Seven Wonders of Ancient World: Mausoleum at Halicarnassus
Mausolus, with his queen Artemisia, ruled over Halicarnassus and the surrounding territory for 24 years. Though he was descended from the local people, Mausolus spoke Greek and admired the Greek way of life and government. He founded many cities of Greek design along the coast and encouraged Greek democratic traditions.
Mausolus's DeathThen in 353 B.C. Mausolus died, leaving his queen Artemisia, who was also his sister, broken-hearted (It was the custom in Caria for rulers to marry their own sisters). As a tribute to him, she decided to build him the most splendid tomb in the known world. It became a structure so famous that Mausolus's name is now associated with all stately tombs throughout the world through the word mausoleum. The building, rich with statuary and carvings in relief, was so beautiful and unique it became one of the Seven Wonders of the Ancient World.
At the center of the platform was the tomb itself. Made mostly of marble, the structure rose as a square, tapering block to about one-third of the Mausoleum's 140 foot height. This section was covered with relief sculpture showing action scenes from Greek myth/history. One part showed the battle of the Centaurs with the Lapiths. Another depicted Greeks in combat with the Amazons, a race of warrior women. On top of this section of the tomb thirty-six slim columns rose for another third of the height. Standing in between each column was another statue. Behind the columns was a solid block that carried the weight of the tomb's massive roof.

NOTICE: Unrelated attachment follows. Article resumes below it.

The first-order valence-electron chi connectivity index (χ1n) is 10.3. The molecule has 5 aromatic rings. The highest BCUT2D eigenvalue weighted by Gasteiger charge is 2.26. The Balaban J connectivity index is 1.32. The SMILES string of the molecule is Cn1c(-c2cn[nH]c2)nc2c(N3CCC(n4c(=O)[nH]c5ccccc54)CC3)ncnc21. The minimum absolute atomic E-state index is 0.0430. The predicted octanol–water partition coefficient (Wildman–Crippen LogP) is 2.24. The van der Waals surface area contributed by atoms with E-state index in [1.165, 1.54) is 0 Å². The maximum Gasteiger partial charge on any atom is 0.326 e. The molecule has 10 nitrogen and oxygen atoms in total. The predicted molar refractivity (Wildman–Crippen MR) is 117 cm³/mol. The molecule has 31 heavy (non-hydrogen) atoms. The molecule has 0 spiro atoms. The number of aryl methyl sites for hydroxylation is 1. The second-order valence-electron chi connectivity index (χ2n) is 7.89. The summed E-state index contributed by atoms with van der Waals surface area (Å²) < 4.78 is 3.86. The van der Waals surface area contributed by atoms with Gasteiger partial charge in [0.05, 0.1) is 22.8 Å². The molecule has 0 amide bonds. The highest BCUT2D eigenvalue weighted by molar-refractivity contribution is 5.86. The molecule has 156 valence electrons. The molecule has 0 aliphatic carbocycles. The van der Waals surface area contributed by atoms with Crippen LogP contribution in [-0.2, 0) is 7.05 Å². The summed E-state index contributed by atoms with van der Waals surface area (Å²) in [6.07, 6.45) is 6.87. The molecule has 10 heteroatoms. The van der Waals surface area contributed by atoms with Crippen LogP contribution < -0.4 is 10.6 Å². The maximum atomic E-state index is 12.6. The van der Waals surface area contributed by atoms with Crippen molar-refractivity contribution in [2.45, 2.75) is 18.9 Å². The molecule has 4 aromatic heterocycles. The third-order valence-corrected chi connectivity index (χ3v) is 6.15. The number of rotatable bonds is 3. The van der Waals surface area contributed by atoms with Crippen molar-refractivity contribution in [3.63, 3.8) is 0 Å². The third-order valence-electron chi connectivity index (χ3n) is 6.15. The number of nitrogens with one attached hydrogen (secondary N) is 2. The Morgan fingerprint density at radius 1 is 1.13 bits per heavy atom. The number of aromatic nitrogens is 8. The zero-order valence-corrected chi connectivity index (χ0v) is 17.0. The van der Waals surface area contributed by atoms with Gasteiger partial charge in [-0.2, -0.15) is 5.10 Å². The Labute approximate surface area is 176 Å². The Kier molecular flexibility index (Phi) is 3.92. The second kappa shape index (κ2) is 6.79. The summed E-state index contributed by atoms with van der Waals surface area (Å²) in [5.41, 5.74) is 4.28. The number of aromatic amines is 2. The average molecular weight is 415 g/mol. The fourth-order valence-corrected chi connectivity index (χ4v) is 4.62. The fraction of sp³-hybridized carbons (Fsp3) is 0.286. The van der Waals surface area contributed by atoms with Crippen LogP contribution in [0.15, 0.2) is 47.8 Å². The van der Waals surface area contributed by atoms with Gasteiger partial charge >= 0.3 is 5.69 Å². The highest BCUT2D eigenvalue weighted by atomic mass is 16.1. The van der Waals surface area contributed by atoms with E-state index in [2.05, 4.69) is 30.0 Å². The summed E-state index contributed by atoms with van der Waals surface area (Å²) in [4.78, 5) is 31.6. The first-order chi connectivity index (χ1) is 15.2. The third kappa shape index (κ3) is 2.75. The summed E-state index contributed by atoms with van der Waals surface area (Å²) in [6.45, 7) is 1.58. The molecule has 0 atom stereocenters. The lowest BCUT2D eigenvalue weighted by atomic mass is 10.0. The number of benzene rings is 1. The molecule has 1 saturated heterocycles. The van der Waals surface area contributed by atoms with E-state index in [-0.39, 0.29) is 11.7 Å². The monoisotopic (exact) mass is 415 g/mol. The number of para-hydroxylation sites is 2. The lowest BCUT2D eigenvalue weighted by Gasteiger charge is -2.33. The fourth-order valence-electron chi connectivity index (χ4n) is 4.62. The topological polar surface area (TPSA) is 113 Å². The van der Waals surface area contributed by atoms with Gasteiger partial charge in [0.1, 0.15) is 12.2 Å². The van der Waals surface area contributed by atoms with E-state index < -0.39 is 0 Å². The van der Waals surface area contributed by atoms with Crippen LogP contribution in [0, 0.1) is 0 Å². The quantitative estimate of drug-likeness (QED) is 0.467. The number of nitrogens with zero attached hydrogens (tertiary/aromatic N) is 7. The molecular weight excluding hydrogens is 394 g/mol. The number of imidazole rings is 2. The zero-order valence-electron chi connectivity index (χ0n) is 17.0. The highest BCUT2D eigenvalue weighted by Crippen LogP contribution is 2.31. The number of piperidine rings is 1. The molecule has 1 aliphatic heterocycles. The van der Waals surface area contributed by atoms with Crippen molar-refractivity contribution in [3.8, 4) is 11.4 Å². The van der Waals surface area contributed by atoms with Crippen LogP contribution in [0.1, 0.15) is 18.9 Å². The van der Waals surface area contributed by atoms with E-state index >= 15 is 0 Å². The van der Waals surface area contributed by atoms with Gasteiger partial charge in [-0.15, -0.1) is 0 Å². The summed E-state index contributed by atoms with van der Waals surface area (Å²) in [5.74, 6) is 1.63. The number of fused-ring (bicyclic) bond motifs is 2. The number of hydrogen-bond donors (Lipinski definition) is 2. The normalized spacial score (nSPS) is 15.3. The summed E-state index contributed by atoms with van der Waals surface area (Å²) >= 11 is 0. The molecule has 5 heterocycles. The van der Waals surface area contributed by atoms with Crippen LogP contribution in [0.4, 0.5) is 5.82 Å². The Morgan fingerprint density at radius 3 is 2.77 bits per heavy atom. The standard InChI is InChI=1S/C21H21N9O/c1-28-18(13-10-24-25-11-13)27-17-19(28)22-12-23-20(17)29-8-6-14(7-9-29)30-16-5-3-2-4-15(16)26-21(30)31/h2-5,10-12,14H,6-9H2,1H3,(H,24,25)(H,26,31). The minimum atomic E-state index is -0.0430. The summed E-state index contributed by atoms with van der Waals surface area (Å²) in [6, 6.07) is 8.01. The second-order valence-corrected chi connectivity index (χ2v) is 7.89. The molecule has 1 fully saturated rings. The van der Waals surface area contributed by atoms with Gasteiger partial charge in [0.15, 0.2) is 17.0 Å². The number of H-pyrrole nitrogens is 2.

The roof, which comprised most of the final third of the height, was in the form of a stepped pyramid with 24 levels. Perched on top was the tomb's penultimate work of sculpture craved by Pytheos: Four massive horses pulling a chariot in which images of Mausolus and Artemisia rode.
Artemisia lived for only two years after the death of her husband. Both would be buried in the yet unfinished tomb. According to Pliny, the craftsmen decided to stay and finish the work after their patron died "considering that it was at once a memorial of their own fame and of the sculptor's art."
Destruction by the Crusaders
At this time a party of knights entered the base of the monument and discovered the room containing a great coffin. Deciding it was too late to open it that day, the party returned the next morning to find the tomb, and any treasure it may have contained, plundered. The bodies of Mausolus and Artemisia were missing, too. The Knights claimed that Moslem villagers were responsible for the theft, but it is more likely that some of the Crusaders themselves plundered the graves.
Before grounding much of the remaining sculpture of the Mausoleum into lime for plaster, the Knights removed several of the best works and mounted them in the Bodrum castle. There they stayed for three centuries. At that time the British ambassador obtained several of the statutes from the castle, which now reside in the British Museum.